Phil LeBeau is a CNBC auto and airline industry reporter based at the network's Chicago bureau. He is also editor of the Behind the Wheel section on CNBC.com.
LeBeau has reported one-hour documentaries for the network, including "Dreamliner: Inside the World's Most Anticipated Airplane," "Ford: Rebuilding an American Icon" and "Saving General Motors" and "Failure to Recall: Investigating GM," which won a 2014 Society of American Business Editors and Writers (SABEW) Award.
Prior to joining CNBC, LeBeau served as a media relations specialist for Van Kampen Funds in Oak Brook Terrace, Ill., and was instrumental in implementing an initiative to communicate the company's mutual fund and investment practices to the public and the press. While at Van Kampen, LeBeau held a Series 6 license.
Previously, he held general assignment reporting positions at KCNC-TV, the CBS affiliate in Denver, and KAKE-TV, the ABC affiliate in Wichita, Kan. LeBeau began his career as a field producer at WCCO-TV in Minneapolis, where he wrote, produced and researched consumer stories. He graduated from the University of Missouri-Columbia School of Journalism with a bachelor's degree in journalism and broadcasting.
Follow Phil LeBeau on Twitter @Lebeaucarnews.
CNBC's Phil LeBeau reports on airline stocks on the rise after a promising second quarter.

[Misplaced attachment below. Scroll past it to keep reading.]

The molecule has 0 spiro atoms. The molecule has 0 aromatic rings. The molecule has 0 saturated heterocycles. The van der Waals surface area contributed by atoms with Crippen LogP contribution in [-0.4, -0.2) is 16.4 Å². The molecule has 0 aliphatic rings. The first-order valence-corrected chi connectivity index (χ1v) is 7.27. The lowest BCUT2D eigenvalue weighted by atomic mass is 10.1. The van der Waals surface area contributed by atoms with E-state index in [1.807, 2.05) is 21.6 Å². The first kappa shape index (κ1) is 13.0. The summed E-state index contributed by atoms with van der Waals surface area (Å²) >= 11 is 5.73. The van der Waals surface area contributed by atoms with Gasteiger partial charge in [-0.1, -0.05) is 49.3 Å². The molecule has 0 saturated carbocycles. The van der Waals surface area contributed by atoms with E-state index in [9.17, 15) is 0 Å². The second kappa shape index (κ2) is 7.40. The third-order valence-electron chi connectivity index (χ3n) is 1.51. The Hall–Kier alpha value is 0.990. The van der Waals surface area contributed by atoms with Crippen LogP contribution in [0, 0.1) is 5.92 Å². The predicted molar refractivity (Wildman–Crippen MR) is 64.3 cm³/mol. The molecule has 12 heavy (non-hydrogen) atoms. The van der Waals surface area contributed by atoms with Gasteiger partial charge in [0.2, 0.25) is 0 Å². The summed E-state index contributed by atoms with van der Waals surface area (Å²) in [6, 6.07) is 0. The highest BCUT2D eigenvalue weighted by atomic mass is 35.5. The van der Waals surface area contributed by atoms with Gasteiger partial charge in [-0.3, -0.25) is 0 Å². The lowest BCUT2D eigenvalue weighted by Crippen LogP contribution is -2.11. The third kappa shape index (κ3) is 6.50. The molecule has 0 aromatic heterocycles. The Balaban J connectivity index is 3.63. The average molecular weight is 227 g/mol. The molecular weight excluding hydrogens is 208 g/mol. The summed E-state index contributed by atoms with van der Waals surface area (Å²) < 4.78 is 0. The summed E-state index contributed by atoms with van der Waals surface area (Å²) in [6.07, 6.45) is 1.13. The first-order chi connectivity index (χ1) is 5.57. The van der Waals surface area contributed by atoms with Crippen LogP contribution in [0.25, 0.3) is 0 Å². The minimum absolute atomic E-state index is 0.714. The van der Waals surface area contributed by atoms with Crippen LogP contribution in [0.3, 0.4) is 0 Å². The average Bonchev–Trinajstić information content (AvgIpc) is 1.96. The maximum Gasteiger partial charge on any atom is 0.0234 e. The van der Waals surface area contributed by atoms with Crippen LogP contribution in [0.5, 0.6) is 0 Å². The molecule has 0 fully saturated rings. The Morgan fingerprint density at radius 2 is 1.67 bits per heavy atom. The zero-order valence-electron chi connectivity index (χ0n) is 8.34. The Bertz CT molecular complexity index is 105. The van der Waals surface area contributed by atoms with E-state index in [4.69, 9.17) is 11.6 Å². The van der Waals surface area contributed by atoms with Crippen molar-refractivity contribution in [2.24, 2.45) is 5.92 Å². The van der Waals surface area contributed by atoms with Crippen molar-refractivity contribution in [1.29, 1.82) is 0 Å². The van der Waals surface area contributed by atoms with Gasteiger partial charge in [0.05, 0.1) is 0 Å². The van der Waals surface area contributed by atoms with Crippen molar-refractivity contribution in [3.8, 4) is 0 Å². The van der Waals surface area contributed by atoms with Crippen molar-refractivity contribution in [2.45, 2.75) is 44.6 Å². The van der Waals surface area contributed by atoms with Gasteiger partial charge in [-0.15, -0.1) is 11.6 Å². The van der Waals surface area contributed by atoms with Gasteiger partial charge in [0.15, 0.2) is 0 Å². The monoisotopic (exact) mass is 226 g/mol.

CNBC's Phil LeBeau reports Tesla is opening 100 new service centers, 350 new mobile service vans and 1,500 additional service workers.
The Model 3 rollout presents a huge challenge for Tesla's Elon Musk to provide service for new owners.
CNBC's Phil LeBeau reports on Tesla sales in Hong Kong as the company releases pictures of its Model 3 electric vehicle.
CNBC's Phil LeBeau reports that Mexico exported 1.5 million cars in the first half of 2017.
Amid tough talk on trade from President Donald Trump, the flow of vehicles from Mexico has picked up momentum.
CNBC’s Phil LeBeau takes a look at a Wall Street Journal report that says Tesla recorded zero car sales in Hong Kong this past April thanks to the end of tax exemptions for electric vehicles in the Asian city.
For the first time in the history of the North American Car of the Year, the winner will not be chosen among Detroit automakers.